All posts by Cure Dolly

About Cure Dolly

Precure! — Dolly volley! A small doll that can sometimes transform into a shining defender.

Go! Princess Precure 4: Dreams, Ambitions and Harmony

Cure Twinkle
Cure Twinkle. What could her motif be?

A new Precure has made her entrance.

Cure Twinkle.

Her motif is very obvious.


There are more star images and references than you can possibly shake one stick at. You would need to go to the forest and pick up several spares. Mere air friction would wear out one stick with all the shaking long before you got to the end of the anime.

Ahem. I think I am exaggerating again, aren’t I? But there are a bigly lot of such references.

Starting with the Precure name itself: “Twinkle” (what song does everyone associate that with?)

Her civilian name is 天ノ川きらら Amanogawa Kirara. The Japanese version of Twinkle Twinkle Little Star is Kira Kira Boshi.

Amanogawa literally means “River of Heaven” but the term actually means the Milky Way galaxy. Stars appear everywhere. From her costume to starry sky  backgrounds, shooting stars and the 星空 (Starry Sky) fashion show in which she is taking part.

What do stars signify? They can signify aspiration (follow your star). They can signify success (stardom). More traditionally they signify the Harmony of Heaven, the Music of the Spheres.

All these meanings are very important here.

As you know, the theme of the show – its fundamental conflict – is dreams vs despair. The villains attempt to imprison people’s dreams (dreams here in the sense of hopes and ambitions).

The monsters are called ゼツボーグ zetsubougu (katakana extender dash standing for the う). This is an interesting portmanteau name. 絶望 zetsubou means despair and 防具 bougu means armor, especially traditional samurai armor of the kind that is still used in modified form in kendo. So the name means something like armored despair.

These armored despair monsters are made from people’s imprisoned dreams, and when they are purified they return to their natural state, uttering the word “dreaming” (in katakana English).

Cure Twinkle is a dream‐chaser par excellence. Her every waking moment is devoted to her pursuit of modelling stardom. She thinks of nothing but her dream.

So it might seem that she is the perfect heroine for this series. But the truth is that she is far from perfect. She is rude. She is out of harmony. She is so rude that  Haruka‐chan and the other girls are deeply shocked at her offhand impoliteness to the revered seito kaichou.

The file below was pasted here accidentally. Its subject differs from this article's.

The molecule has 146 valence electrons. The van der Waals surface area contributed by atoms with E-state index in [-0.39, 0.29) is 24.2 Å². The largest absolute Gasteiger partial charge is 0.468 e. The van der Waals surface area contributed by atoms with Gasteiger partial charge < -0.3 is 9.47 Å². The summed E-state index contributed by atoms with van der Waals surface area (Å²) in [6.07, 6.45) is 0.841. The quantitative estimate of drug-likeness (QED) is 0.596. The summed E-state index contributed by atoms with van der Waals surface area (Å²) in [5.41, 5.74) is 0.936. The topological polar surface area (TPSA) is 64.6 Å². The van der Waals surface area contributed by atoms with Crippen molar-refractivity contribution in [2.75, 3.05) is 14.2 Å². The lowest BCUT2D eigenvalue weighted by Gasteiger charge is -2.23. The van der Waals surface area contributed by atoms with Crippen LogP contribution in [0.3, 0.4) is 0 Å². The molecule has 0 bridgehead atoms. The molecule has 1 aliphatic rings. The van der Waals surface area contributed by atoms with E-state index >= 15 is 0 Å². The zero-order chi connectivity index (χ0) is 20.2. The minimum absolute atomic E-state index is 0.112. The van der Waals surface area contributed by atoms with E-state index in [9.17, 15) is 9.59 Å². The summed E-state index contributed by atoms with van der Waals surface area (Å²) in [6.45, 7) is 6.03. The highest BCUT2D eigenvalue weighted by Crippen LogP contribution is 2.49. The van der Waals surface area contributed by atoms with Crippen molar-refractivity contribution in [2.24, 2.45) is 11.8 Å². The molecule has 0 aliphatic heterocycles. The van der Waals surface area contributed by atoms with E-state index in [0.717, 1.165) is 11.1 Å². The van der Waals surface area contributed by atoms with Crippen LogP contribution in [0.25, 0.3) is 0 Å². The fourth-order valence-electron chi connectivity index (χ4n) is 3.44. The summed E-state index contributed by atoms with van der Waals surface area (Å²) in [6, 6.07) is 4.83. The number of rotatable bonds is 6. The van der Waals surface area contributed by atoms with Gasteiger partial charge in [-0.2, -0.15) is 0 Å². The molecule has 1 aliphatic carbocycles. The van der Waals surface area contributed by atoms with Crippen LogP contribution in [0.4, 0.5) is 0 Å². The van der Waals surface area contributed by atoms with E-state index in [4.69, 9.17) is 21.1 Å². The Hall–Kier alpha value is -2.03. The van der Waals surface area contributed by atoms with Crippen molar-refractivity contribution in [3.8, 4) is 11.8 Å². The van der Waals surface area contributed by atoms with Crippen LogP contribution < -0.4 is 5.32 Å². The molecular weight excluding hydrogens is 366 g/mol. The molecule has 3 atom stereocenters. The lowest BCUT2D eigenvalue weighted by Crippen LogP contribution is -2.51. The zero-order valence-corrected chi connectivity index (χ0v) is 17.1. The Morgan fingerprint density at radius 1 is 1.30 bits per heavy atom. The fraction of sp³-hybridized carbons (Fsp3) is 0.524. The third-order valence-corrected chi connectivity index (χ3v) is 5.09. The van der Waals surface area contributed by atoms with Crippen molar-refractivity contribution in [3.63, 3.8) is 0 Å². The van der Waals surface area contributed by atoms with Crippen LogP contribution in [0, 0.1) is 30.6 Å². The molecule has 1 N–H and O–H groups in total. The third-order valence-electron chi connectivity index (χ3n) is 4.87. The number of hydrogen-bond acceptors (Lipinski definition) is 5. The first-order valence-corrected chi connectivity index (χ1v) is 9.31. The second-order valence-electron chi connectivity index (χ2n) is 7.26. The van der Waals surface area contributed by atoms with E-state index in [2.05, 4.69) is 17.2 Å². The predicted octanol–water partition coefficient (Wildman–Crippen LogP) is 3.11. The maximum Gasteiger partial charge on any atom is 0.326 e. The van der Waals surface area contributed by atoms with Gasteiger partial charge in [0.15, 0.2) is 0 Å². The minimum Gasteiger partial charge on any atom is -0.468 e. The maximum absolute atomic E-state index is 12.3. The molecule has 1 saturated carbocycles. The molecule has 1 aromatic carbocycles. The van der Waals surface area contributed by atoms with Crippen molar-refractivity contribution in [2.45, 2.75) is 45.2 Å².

cure Twinkle's rudeness
Reaction to Kirara’s rudeness

She has allowed her pursuit of her dream to override Harmony. And Harmony, as we know, is one of the most fundamental values of Precure as it is of Japanese culture as a whole.

Probably the three strongest Precure values are Ganbari (always doing your best), Love, and Harmony. Amanogawa Kirara is a ganbariyasan to the core, but she is letting that ganbari become the enemy of Love and Harmony.

This fault is so fundamental that it leads her to reject her destiny as a Precure.

Cure Twinkle is a shining star, but she is not yet a good star. Because stars do not only shine. The other very important thing about stars, as everyone familiar with traditional thought (and that includes Japanese‐educated people) is aware, is that they travel always in their appointed courses, dancing to the eternal Music of the Spheres.

And it is no accident that dance is a sub‐theme of this show.

The simple theme of the show is that dreams and ambitions are good and despair is bad. But the best Precure is never that simple. Dreams and ambitions also have dangers. They should be pursued tirelessly, but they should also be pursued with love and harmony.

This is the lesson Cure Twinkle has yet to learn.

It will be interesting to see how she learns it.

Go! Princess Precure: First Impressions


The Triumphant Return of Precure?

Will Go! Princess Precure return the series to its astonishingly magnificent form? All of us here are really, really excited about the new Precure series.

We never made much secret of the fact that we weren’t too keen on Happiness Charge Precure. After a run of four of the most entertaining, warm‐hearted and metaphysically profound Magical Girl anime series ever made (Heartcatch to Doki Doki Precure), Happiness Charge dropped the ball.

It was nice enough. If it wasn’t being compared to such pure gold as the Great Four, we’d probably have quite liked it as a bit of lightweight entertainment. People who think that lightweight entertainment is all that Precure ever was did enjoy it, I believe. But Precure is a lot more than that.

Does Go! Princess Precure return the series to form? Might we soon be speaking of the Great Five instead of the Great Four? It’s a little early to say, but having seen the first episode (thank Meruhenland the Japanese subtitles came out immediately), the prognosis is pretty promising.